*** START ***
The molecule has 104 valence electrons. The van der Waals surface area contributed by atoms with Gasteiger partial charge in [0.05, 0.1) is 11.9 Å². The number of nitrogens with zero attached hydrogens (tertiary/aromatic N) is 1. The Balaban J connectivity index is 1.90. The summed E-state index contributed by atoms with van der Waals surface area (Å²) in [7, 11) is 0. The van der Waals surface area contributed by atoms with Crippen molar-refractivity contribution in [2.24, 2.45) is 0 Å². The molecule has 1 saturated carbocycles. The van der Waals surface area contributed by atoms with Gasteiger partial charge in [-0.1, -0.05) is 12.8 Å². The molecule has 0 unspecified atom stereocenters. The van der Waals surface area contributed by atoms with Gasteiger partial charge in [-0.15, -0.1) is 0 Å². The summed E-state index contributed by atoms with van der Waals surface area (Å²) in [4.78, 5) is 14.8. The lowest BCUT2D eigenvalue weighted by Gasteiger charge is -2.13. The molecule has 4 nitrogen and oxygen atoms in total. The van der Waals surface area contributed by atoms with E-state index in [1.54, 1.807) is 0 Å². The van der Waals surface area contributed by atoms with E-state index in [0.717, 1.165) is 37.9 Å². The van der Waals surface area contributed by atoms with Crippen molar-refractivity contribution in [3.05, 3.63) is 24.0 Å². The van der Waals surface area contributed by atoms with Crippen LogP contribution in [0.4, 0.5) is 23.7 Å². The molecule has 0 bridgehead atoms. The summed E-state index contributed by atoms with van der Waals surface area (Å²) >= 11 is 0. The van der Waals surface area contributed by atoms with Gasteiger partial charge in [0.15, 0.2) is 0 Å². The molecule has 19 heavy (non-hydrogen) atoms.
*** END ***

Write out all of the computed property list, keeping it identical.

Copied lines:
The molecule has 104 valence electrons. The van der Waals surface area contributed by atoms with Gasteiger partial charge in [0.05, 0.1) is 11.9 Å². The number of nitrogens with zero attached hydrogens (tertiary/aromatic N) is 1. The Balaban J connectivity index is 1.90. The summed E-state index contributed by atoms with van der Waals surface area (Å²) in [7, 11) is 0. The van der Waals surface area contributed by atoms with Crippen molar-refractivity contribution in [2.24, 2.45) is 0 Å². The molecule has 1 saturated carbocycles. The van der Waals surface area contributed by atoms with Gasteiger partial charge in [-0.1, -0.05) is 12.8 Å². The molecule has 0 unspecified atom stereocenters. The van der Waals surface area contributed by atoms with Gasteiger partial charge in [-0.15, -0.1) is 0 Å². The summed E-state index contributed by atoms with van der Waals surface area (Å²) in [4.78, 5) is 14.8. The lowest BCUT2D eigenvalue weighted by Gasteiger charge is -2.13. The molecule has 4 nitrogen and oxygen atoms in total. The van der Waals surface area contributed by atoms with E-state index in [1.54, 1.807) is 0 Å². The van der Waals surface area contributed by atoms with E-state index in [0.717, 1.165) is 37.9 Å². The van der Waals surface area contributed by atoms with Crippen molar-refractivity contribution in [3.05, 3.63) is 24.0 Å². The van der Waals surface area contributed by atoms with Crippen LogP contribution in [0.4, 0.5) is 23.7 Å². The molecule has 0 bridgehead atoms. The summed E-state index contributed by atoms with van der Waals surface area (Å²) >= 11 is 0. The van der Waals surface area contributed by atoms with Gasteiger partial charge in [0.15, 0.2) is 0 Å². The molecule has 19 heavy (non-hydrogen) atoms.